Yesterday (2/23/2007) 20/20 reported on the use of vaccines and the hazards associated with them. Some hazards are not founded, while others are suspect. One point not covered is the reason for the controversy. Vaccinations are required by government to protect citizens.

The term required by government seems innocuous, but liberty lovers realize it means enforced by government through violence or the threat of violence. Unethical people try to convince us that the ends justifies the means. After all, forced vaccinations have ended many diseases which hurt, maimed and killed children. The end result can never ethically justify the means to that ends.

Children are saved from parental folly by forced vaccination, but they then have to live in a world where some (or many) forms of violence are acceptable. Voluntary vaccinations would end this one area of “acceptable” violence.

Forced vaccination proponents would point out that without universal vaccinations the cost to society would be enormous. We would need to treat otherwise preventable disease. A waste of resources better spent elsewhere. The problem with this argument is that the voluntary inoculations would not dramatically reduce the number of children receiving shots. It would allow individuals to decide for themselves and for their children.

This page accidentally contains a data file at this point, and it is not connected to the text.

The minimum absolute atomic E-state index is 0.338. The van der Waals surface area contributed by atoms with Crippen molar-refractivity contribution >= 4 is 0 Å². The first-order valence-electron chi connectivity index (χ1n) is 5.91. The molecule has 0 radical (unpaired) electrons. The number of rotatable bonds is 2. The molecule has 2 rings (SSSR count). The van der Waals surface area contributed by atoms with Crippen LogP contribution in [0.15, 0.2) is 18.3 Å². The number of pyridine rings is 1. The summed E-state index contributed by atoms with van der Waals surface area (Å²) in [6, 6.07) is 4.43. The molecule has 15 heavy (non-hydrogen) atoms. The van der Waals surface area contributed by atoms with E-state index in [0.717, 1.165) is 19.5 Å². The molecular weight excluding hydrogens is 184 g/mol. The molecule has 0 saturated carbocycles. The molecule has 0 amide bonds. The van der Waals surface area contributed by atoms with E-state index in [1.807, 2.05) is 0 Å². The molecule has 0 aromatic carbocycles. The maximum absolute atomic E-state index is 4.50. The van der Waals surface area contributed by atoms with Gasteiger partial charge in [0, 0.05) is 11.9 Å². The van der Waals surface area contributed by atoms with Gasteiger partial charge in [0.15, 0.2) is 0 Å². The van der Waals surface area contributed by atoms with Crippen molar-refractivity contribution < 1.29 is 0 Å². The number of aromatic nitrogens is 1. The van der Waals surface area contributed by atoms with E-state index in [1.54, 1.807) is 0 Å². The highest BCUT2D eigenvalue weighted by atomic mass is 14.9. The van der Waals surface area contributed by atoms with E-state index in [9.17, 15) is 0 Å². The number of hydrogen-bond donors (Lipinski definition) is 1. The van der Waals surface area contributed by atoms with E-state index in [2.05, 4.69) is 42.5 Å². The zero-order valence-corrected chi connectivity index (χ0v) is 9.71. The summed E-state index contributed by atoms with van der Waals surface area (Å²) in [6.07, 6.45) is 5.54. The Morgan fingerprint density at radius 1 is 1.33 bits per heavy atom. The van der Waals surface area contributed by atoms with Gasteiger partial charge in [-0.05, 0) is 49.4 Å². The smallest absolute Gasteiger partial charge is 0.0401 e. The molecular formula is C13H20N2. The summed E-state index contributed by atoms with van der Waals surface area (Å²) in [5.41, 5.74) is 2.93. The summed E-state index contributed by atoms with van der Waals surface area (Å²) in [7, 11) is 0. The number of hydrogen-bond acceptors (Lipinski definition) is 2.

The greatest reduction of vaccinations would probably be in the lower economic classes. These parents would tend to be less educated and would tend to less able to afford vaccines for their children. Government welfare would be needed to aid these people. Those welfare could be spent somewhere else with forced vaccinations.

Welfare is a wealth redistribution scheme which is enforced by government through violence or the threat of violence. It is unethical because the ends can never justify the means. The excuse for more violence is that we already allow some violence. In other words, unethical acts are supported because we already allow other unethical acts.

That’s the law of unintended consequences at work. Whenever we use violence or the threat of violence as a means to an ends then we may be forced to again use violence just to limit the first use of violence. Violence begets more violence. We need to reduce this unethical behavior, not increase it.

How do we break this pattern of violence? We have to place the same importance on the method we use to reach our goals. Goals are great if ewe do not lose sight of the path we take to get there. The unethical path taints the destination. We need to look for ethical paths. Ethical cooperation is one path to obtaining ethical goals.